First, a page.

Earlier this year he met with the IOC President Thomas Bach, who has embraced the template Petrynka has set up in France which helps enables schoolchildren to continue with their sporting activities later in life and wants it to help bridge the same gap globally.

So there are some big imperatives and aspirations in play now within the ISF.

The same, of course, is true of China, which -whether by coincidence or not - joined the bidding for the 2020 Gymnasiade shortly after Chinese Taipei, the offshore island which it refuses to recognise as an independent state - had announced their interest in hosting the event and had invited the ISF evaluation team (another new Olympic echo) over during its recent staging of the Universiade.

During the post-vote press conference, the ISF secretary general, Jan Coolen, broke with general tradition by making a short but telling point about the level of the Chinese bid: "The best dossier has won; that says it all. The overall level of the dossier will decide which city will win - and it’s obvious."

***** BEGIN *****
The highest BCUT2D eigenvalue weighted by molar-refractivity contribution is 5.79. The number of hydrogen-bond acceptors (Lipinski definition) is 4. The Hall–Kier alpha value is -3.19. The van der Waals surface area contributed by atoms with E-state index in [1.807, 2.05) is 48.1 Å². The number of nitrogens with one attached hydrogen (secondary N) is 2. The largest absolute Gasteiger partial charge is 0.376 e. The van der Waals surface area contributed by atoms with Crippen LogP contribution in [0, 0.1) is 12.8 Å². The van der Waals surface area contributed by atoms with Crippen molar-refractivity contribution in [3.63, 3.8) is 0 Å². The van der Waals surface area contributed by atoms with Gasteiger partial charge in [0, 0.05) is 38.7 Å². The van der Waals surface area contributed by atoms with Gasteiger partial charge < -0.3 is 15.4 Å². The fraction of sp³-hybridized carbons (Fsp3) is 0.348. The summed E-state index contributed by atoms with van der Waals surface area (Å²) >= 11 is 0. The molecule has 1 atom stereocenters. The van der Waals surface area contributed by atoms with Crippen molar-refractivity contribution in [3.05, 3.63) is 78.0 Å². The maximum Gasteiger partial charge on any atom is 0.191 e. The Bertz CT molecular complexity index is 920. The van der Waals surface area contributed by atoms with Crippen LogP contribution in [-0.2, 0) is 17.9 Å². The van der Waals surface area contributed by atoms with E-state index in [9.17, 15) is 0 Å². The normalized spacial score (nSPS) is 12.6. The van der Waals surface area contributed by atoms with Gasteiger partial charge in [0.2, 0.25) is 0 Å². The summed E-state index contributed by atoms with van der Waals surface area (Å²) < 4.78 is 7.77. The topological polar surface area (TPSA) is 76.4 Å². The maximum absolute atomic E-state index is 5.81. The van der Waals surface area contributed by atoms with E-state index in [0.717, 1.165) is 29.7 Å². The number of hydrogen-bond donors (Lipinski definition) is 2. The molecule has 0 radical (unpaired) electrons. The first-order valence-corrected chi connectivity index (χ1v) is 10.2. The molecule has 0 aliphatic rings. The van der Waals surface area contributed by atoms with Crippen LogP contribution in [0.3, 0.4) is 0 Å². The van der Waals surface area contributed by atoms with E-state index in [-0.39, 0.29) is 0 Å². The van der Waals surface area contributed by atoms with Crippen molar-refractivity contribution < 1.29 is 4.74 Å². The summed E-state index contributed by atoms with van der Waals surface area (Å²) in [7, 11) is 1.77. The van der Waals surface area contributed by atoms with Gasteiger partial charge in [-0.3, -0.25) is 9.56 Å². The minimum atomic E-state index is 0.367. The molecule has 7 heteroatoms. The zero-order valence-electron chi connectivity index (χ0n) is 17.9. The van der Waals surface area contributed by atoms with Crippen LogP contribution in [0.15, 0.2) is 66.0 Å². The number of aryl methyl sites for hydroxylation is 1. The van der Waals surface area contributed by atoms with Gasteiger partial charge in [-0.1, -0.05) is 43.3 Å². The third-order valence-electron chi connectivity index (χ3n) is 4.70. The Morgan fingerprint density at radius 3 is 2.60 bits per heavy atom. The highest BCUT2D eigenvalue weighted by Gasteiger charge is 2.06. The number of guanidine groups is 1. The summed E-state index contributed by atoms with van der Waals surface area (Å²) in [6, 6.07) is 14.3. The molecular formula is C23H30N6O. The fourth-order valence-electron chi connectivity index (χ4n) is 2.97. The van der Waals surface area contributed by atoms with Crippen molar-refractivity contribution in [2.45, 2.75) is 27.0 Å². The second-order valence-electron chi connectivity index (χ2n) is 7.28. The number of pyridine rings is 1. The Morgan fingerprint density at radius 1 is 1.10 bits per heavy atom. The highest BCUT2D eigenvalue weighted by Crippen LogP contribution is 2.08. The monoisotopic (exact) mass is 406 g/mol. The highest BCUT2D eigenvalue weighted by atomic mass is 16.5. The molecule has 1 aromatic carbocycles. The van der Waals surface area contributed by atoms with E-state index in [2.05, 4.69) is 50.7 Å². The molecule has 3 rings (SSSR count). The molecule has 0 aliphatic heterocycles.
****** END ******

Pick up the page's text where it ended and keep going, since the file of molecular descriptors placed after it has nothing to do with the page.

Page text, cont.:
From the overall concept of their bid, carefully tailored to parallel the new ISF aims, down to the tiniest detail, the Chinese were intent on making victory inevitable.

One anecdote - for the first gathering, effectively the pre-meeting before the sequence of presentation rehearsals began in the Olbia venue of the Geovillage Resort, the Chinese arrived with a large group of eager and anxious technicians, all suited and booted. Doubtless they had all been inspired by Roy Keane’s favourite mantra - fail to prepare; prepare to fail.

If the Chinese appeared confidence in the minutes before the vote was announced, they had good reason. Their model dossier had been followed up by a carefully calibrated presentation that pressed all the required buttons.

China’s Vice-Minister of Education, Tian Xuejin commented: "Eighty five milliion middle school students in China are now keenly expecting  the return of the Gymnasiade to China after 22 years."

Asked by insidethegames what he felt had sealed China’s victory, the Jinjiang Mayor re-iterated some of the key points made during the presentation:

  • Full support from the Chinese government - plus  according to official figures, 99 per cent of local people, and 99 per cent of local students.